What’s the Difference Between Registered Nurses and Physician Assistants?

The healthcare industry is an evolving profession and one of the fastest-growing fields where employment is always plentiful. According to the Bureau of Labor Statistics (BLS) estimates, careers in the healthcare sector will grow by 16% from 2020 to 2030, representing 2.6 million vacancies. 

Next to doctors, nurses are also well-known professionals in the industry. However, as roles and responsibilities continue to evolve, some new medical careers are emerging, including physician assistants. 

Physician assistants often work full-time and side-by-side with doctors and nurses. The nature of their work can often lead people to confuse them with registered nurses. While they both work closely with doctors in patient care, there are various important differences between the two professions. 

How different are they from registered nurses? Read on.

The Difference Between Registered Nurses (RNs) and Physician Assistants

There’s a common misconception that registered nurses are doctor’s assistants. While they may assist doctors in some of their tasks, particularly when it comes to patient care, they also have specialized roles that set them apart from physician assistants. Here are some of the differences between registered nurses and physician assistants. 

  1. Education and Training

First, there is a clear difference in their educational requirements. If you want to earn an RN degree, there are two options to explore. One is to get an Associate’s Degree in Nursing (ADN) which can be completed within two years.

The other option is the Bachelor of Science in Nursing (BSN) degree, which runs for four years. After getting this degree, nurses must pass the National Council Licensure Examination (NCLEX) and meet all the required state licensure exams to become registered nurses. 

The physician assistant, on the other hand, often needs to have more extensive education and training since most of their roles will be similar to those of practicing physicians. They must also have hours of healthcare experience before they can land a job. Some employers even require physician assistants to have a master’s degree, which can take up to two years. 

Physician assistants must also have their licenses before they can practice. They must complete an accreditation from the Accreditation Review Commission on Education for the Physician Assistant (ARC-PA) and pass the Physician Assistant National Certifying Examination® (PANCE). Depending on their state of practice, they may also need to meet other licensure requirements.

  1. Roles and Responsibilities

Many consider nurses to be the backbone of the healthcare system. They are the ones on the ground, providing direct support to patients through patient assessments, drug administration, continuous care planning, and providing health education for patients and their families. 

Due to limitations in their education and clinical training, some nurses cannot diagnose patients or prescribe medications.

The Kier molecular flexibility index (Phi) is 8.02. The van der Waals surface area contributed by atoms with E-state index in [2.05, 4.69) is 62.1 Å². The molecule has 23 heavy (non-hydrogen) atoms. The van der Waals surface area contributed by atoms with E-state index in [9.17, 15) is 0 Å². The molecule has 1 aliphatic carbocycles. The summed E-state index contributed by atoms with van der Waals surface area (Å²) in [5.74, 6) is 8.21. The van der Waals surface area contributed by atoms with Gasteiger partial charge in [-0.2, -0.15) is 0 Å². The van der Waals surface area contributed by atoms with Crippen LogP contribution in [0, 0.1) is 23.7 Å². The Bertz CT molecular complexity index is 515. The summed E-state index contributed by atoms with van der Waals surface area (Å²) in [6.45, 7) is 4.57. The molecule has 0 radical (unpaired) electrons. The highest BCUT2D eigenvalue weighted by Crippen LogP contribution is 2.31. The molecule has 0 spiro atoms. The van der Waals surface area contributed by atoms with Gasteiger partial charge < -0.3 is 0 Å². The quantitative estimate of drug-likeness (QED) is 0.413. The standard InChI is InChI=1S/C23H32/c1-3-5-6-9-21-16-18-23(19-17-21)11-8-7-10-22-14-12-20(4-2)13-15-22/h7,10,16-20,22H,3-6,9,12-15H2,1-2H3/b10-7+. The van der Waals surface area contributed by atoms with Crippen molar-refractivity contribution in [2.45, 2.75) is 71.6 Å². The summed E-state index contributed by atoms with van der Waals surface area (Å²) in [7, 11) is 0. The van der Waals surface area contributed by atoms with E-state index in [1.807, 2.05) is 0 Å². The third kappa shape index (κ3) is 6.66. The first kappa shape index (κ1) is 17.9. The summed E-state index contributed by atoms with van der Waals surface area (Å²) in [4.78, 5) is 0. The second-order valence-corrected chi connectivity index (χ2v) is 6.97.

This is where physician assistants have advantages over registered nurses. They can examine and diagnose patients. Physician assistants can also develop care plans, prescribe medicine, assist in surgeries, and even carry out research. In short, their line of work is closely similar to those of physicians. However, some states require them to report to a supervising physician. 

  1. Job Outlook and Salary

With the nursing shortage, the demand for nurses is high. According to the BLS, registered nurses have projected job growth of 9%, with 194,500 job openings within the next ten years. They also have various job opportunities they can explore, including rural care, traditional hospitals, medical clinics, outpatient care facilities, aged care, and private practice. When it comes to salary, registered nurses have a median salary of $75,330 annually. 

BLS projects growth for physician assistants to reach 31% from 2020 to 2030, making them the fastest-growing profession in the medical field. Physician assistants can expect earnings in the range of $90,000 and $120,000.

Image Source

The demand for physician assistants is high—many states expect physician shortages since it takes several years for doctors to complete their medical education and training. Some states are even easing their requirements for physician assistants so they can quickly compensate for the lack of doctors amid the growing demand for medical care. 

Should You Become a Registered Nurse or a Physician Assistant?

Now that you know how to get an RN degree and the differences between an RN and a physician assistant, you may wonder which career is best. The choice depends on your personal and professional goals. If you want to be employed within the next two years, an associate degree in nursing might be your best option since you can become a nurse within that time frame. The great thing about being a registered nurse is that you can still pursue higher education and training while being employed. 

If, however, you prefer to have a more similar role to medical doctors and prefer a higher pay scale, a career as a physician assistant may be more suitable for you. 

If you want to explore other career options in the medical field, explore our Programs page. 

Did you find this article helpful? Share it with others.

Accrediting Commission of Careers Schools and Colleges ACCSC logo Career Source Palmbeach County logo Commision for Independent EDU log FDOE logo NHA logo FAPSC logo National League for Nursing logo Library and Information Resources Network logo Statewide Course Numbering System logo tutor.com logo Career Source Broward County logo